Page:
Up to a point, I agree. But the law of diminishing returns applies here: If all you need for comfortably doing those low kicks is a small surplus of flexibility, does it really make sense to spend a lot of time until you can do a full split?  Wouldn’t that time be better spent practicing those kicks and actually get better at them?

In my experience, it is. There comes a point where being even more flexible doesn’t make much difference to the performance of the technique. Putting it clearly, if you’re only an inch or two away from a full split and all you throw is low kicks, stretching until your butt sits on the floor won’t make much of a difference.

There’s more to life than martial arts.
All that said, there is more to life than punching and kicking people, regardless of how much fun this can be. Being flexible beyond what is necessary for the art you study can have amazing health benefits.

  • You’ll be more relaxed in whatever you do: flexible muscles are less tense.
  • As a result, you’ll waste less energy because your body won’t be fighting itself as much with every move you make.
  • You can avoid pain and injuries that have nothing to do with training: Stretch out those trapezius muscles after a 9-5 day of sitting in front of a computer. You’ll feel better.
  • The guy/girl you want to impress will sooooooooooo be turned on when he/she sees you casually relaxing into a full split… :-)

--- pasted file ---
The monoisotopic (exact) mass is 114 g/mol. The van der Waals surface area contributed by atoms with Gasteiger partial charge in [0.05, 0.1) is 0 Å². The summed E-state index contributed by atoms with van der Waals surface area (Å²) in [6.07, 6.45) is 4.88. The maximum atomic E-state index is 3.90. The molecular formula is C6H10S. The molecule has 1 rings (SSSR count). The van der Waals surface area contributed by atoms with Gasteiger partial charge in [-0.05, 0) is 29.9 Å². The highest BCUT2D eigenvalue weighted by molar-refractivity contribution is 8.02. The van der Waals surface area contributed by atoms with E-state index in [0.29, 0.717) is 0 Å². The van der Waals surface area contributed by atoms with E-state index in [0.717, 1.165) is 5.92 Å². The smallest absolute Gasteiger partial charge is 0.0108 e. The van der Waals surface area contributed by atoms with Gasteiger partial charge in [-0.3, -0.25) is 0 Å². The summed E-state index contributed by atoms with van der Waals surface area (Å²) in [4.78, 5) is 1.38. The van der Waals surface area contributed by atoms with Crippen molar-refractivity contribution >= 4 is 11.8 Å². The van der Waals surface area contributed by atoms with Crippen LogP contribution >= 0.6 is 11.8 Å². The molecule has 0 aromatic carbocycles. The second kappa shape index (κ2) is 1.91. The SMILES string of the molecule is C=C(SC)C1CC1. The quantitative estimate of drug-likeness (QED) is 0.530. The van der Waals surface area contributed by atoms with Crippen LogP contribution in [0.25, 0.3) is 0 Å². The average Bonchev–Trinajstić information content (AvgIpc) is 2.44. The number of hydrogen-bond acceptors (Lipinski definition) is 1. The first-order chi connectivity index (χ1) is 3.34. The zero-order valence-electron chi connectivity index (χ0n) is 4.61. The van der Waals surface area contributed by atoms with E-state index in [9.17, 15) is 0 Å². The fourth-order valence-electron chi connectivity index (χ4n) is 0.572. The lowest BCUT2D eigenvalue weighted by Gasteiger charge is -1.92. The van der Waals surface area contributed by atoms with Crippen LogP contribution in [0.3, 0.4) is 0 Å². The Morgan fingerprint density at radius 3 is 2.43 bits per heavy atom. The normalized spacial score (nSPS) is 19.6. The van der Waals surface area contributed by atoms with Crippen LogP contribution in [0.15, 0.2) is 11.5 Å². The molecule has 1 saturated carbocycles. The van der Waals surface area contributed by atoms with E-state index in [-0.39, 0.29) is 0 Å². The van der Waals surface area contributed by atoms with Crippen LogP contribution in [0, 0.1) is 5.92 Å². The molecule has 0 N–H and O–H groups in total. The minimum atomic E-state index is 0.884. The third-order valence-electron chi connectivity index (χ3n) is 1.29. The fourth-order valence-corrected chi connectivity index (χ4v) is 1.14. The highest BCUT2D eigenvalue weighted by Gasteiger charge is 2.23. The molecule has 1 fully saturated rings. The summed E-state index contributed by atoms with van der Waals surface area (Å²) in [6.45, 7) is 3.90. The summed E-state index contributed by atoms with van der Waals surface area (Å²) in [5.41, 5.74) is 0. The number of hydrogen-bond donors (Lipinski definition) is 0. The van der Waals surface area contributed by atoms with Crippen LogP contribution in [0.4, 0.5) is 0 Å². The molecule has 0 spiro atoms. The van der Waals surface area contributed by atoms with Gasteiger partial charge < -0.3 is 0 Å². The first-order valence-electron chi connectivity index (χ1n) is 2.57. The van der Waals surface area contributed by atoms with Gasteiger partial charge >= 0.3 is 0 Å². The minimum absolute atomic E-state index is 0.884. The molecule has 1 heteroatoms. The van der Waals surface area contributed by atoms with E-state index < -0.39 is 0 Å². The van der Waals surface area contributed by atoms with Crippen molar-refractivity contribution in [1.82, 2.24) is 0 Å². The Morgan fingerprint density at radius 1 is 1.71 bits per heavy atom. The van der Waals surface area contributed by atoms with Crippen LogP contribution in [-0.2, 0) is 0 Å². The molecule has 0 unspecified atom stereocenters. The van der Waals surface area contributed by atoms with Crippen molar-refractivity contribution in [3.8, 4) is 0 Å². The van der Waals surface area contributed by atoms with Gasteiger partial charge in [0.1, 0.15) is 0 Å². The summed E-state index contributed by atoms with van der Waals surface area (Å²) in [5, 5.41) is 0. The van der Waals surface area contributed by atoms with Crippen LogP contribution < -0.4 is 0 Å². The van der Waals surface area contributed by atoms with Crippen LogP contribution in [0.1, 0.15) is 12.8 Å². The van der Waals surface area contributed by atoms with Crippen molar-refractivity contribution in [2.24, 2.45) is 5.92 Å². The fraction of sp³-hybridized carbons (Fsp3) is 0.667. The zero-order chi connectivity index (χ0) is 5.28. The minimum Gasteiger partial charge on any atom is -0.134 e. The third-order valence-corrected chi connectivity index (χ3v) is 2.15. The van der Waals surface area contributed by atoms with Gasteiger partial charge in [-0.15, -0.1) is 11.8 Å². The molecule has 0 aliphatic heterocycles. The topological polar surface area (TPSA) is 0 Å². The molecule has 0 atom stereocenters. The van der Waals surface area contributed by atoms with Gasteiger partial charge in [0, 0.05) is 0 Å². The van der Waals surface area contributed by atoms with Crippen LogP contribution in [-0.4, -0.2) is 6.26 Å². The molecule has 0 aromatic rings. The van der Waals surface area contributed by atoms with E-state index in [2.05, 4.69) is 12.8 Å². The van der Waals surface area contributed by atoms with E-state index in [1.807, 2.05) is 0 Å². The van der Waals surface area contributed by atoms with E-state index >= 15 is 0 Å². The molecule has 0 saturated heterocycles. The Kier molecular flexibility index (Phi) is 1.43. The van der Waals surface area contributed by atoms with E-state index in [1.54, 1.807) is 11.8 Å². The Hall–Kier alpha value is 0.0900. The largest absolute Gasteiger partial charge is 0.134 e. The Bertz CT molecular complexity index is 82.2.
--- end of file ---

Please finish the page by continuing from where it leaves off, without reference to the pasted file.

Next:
These are some good reasons to stretch beyond the flexibility required for your martial arts practice. Life is about a lot more than just training.

In a nutshell, just make up your own mind as to what degree of flexibility you need but do it for the right reasons. But whatever you do, don’t do this:

Pain means youre going too far...

Pain means you're going too far...

If you’re screaming like this kid here, odds are good you’re pushing things beyond what you need…

UPDATE: Part four of “How not to stretch” is now up.

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Comments

  1. Hey Wim. Great advice there. I agree, you shouldn’t waste your time trying to achieve a full box split if you don’t need that much flexibility. Your time would probably be better spent on honing your techniques. No matter how flexible you are, if your technique sucks, it won’t matter will it? I think natural flexibility comes from just practicing the techniques anyway and you will have just the right amount that you need as well.

  2. Hey Wim. Great advice there. I agree, you shouldn’t waste your time trying to achieve a full box split if you don’t need that much flexibility. Your time would probably be better spent on honing your techniques. No matter how flexible you are, if your technique sucks, it won’t matter will it? I think natural flexibility comes from just practicing the techniques anyway and you will have just the right amount that you need as well.

  3. Jeffrey Behiels says:

    Haha the picture from snake creeps down, is my teacher :D